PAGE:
Ms. Chang, long black hair flowing around her face as she leaned over the podium, told us that right before her graduation, the noted poet and critic Richard Howard advised her: “Well, I can tell you, just don’t ever stop writing. There will be about 80% of you who will stop writing. Be the 20%.” Howard also advised against doing “anything having to do with poetry for a while, especially not teaching poetry.” Mr. Lehman nodded in agreement, saying his time as a newspaperman early in his career was important for his writing. Ms. Chang remarked how working different jobs had given her new ways into poetry.
Ms. Chang told Bomb Magazine in 2012 that “nothing has changed me as much as being a mother,” and at last week's forum, she remarked that she was “inspired by my children.” A poem sparked by reading bedtime stories to her two children takes off from Maurice Sendak’s Night Kitchen, and “Dark King” takes on the issues of race and culture she encountered while pregnant with her son --- she did not tell her mother about her first pregnancy until the very end---with lines like “dark child ignited from within…many voices within me but a shadow of one.”
Sometimes the seeds of her poems lie in unexpected places. A misreading of the phrase “birch tree” in a book on flora and fauna along with a consideration of John Berryman’s The Dream Songs led to the poem “Bitch Tree.” After the tragedy of 9-11, Ms. Chang went through a “period of silence. After that occurred, I didn’t know what to do with myself. I went through a period of feeling powerless.” She started reading Asian and Middle-Eastern poets, eventually coming across the figure of the Dowager Empress, which became the kernel of a group of persona poems around this controversial and powerful figure in Chinese history, the core series in Of Gods & Strangers.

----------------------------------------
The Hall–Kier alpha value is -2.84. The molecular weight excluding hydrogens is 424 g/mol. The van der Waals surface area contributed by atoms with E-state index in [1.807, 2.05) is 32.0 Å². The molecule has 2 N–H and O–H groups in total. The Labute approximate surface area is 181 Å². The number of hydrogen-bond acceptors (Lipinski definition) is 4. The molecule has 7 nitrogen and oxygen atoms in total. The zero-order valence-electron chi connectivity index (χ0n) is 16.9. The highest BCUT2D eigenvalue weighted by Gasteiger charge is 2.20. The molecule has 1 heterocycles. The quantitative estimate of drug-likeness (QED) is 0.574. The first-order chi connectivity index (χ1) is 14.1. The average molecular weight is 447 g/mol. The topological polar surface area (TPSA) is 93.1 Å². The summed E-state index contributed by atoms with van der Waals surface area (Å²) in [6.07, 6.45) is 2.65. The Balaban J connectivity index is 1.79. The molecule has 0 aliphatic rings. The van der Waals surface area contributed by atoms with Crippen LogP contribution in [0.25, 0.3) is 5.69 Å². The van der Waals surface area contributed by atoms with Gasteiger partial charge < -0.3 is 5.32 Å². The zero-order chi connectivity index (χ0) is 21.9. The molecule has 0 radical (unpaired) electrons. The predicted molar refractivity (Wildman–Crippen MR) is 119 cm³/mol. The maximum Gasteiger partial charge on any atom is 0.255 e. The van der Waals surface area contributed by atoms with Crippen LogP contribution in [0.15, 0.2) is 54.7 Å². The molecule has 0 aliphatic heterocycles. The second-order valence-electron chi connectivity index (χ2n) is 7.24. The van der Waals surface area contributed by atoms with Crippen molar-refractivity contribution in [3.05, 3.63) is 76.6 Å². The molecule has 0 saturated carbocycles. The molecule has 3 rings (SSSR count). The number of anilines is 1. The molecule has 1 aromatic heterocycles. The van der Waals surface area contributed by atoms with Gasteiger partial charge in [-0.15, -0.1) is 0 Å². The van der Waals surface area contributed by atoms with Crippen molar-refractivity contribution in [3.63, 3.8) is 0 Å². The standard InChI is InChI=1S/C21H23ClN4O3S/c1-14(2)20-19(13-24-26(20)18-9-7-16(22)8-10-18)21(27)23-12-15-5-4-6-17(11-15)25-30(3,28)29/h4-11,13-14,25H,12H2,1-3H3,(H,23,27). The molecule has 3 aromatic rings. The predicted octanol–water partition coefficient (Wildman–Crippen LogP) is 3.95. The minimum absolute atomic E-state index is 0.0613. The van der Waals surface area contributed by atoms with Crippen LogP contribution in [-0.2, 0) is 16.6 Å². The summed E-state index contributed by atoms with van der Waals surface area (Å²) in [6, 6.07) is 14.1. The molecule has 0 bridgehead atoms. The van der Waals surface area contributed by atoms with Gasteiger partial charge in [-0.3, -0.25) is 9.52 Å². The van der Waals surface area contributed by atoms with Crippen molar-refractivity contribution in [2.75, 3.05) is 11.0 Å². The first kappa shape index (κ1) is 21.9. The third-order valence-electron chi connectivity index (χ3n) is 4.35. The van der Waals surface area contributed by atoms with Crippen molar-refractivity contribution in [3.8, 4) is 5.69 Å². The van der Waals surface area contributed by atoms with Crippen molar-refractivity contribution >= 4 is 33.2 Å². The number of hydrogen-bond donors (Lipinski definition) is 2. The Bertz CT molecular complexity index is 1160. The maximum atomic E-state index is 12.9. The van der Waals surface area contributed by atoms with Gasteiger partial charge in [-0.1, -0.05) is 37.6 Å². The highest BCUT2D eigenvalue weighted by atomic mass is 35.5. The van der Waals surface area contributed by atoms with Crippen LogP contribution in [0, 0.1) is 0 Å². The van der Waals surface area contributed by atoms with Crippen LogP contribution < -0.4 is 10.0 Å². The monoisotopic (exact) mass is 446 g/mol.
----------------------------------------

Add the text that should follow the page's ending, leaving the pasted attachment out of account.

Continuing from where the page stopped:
Being an advocate for poetry also has been a jumping off point for her work. Borough president Marty Markowitz asked her to write a commemoratory poem to be read to over a thousand guests at his state of the borough address as one of her first acts as poet laureate. Part of the job of being a poet laureate is to “make meaning” for occasions, Ms. Chang explained to us, and the poem that came to her was a piece on the earthquake in Haiti, titled “Praise,” which we also had the pleasure of hearing her read.
As an advocate for poetry, she aspires to build avenues of access for “people who feel they don’t have much access to poetry.” In addition to appearances across Brooklyn, she has been working with community gardens and now Poets House to put poetry into public spaces around major landmarks. As Mr. Lehman commented, she has “been busy.” Indeed, in Richard Howard's phrase, she is one of the twenty percent who add on not only to the tradition but also to the culture of poetry.